I hope you enjoy these arrangements and that the characters, Papageno, Sarastro, and Papagena, shine through. It is a great opportunity for the ensemble to embody love and Sarastro’s message, “…strengthen them with patience when in peril.” 


Mozart’s The Magic Flute: Overture



Program

Wolfgang Amadeus Mozart
Die Zauberflöte ("The Magic Flute”): Overture
(8 minutes)


Musicians

Conductor: Cosette Justo Valdés

Our newest Virtual Stage release features a movement from the charming love story that is “The Magic Flute”. This recording was made in November 2021 during the live concert performance by members of your Edmonton Symphony Orchestra and conducted by Cosette Justo Valdés, ESO Assistant Conductor on the Winspear Stage. One of Mozart’s most famous works, the Overture from Die Zauberflöte, is an invigorating movement that begins the opera that was one of the final works Mozart composed and completed just seven weeks shy of his 36th birthday. Watch this wonderful video to experience your ESO performing another quintessential classical work!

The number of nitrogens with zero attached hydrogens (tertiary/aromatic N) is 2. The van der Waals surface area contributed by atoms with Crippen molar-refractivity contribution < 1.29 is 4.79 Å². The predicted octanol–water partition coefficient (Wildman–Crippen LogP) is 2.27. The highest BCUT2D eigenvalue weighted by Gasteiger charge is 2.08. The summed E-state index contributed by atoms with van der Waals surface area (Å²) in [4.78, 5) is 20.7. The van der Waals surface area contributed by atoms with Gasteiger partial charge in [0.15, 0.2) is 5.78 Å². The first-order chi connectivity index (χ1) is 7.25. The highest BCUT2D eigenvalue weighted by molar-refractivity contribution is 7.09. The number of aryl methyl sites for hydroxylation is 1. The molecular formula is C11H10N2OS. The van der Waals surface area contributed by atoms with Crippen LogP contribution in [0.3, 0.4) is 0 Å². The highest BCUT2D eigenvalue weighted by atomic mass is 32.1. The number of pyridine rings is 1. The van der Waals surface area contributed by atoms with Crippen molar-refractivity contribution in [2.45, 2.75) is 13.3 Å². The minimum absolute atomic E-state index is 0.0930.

Music from Die Zauberflöte, K.620
Wolfgang Amadeus Mozart

(1756-1791)

The opera premiered on September 30, 1791, in Vienna



Die Zauberflöte (“The Magic Flute”) was one of the last works Wolfgang Amadeus Mozart finished before he died, only seven weeks shy of his 36th birthday. It is also one of his most famous works – a singspiel opera combining lofty ideals with lowbrow comedy; a plea for the brotherhood of humankind as well as a charming love story.

The overture begins with imposing chords, supposedly based on the ceremonial knocks on the door of the hall of the Freemasons – an organization to which Mozart belonged, and whose ideals form part of the opera’s structure. The rest of the overture is a set of variations based on a theme composed by Mozart’s friend and fellow musician, Muzio Clementi. He apparently offered it to Mozart, to see if he “could do something with it.” He certainly did.



Program notes © 2022 by D.T. Baker.


Mozart's "Posthorn" Serenade in D Major (IV)



Program

Wolfgang Amadeus Mozart
Serenade No. 9 in D Major, K320 “Posthorn”: IV – Rondeau: Allegro ma non troppo
(7 minutes)


Musicians

Conductor: Cosette Justo Valdés
Flute Solo: Elizabeth Koch
OboeSolo: June Kim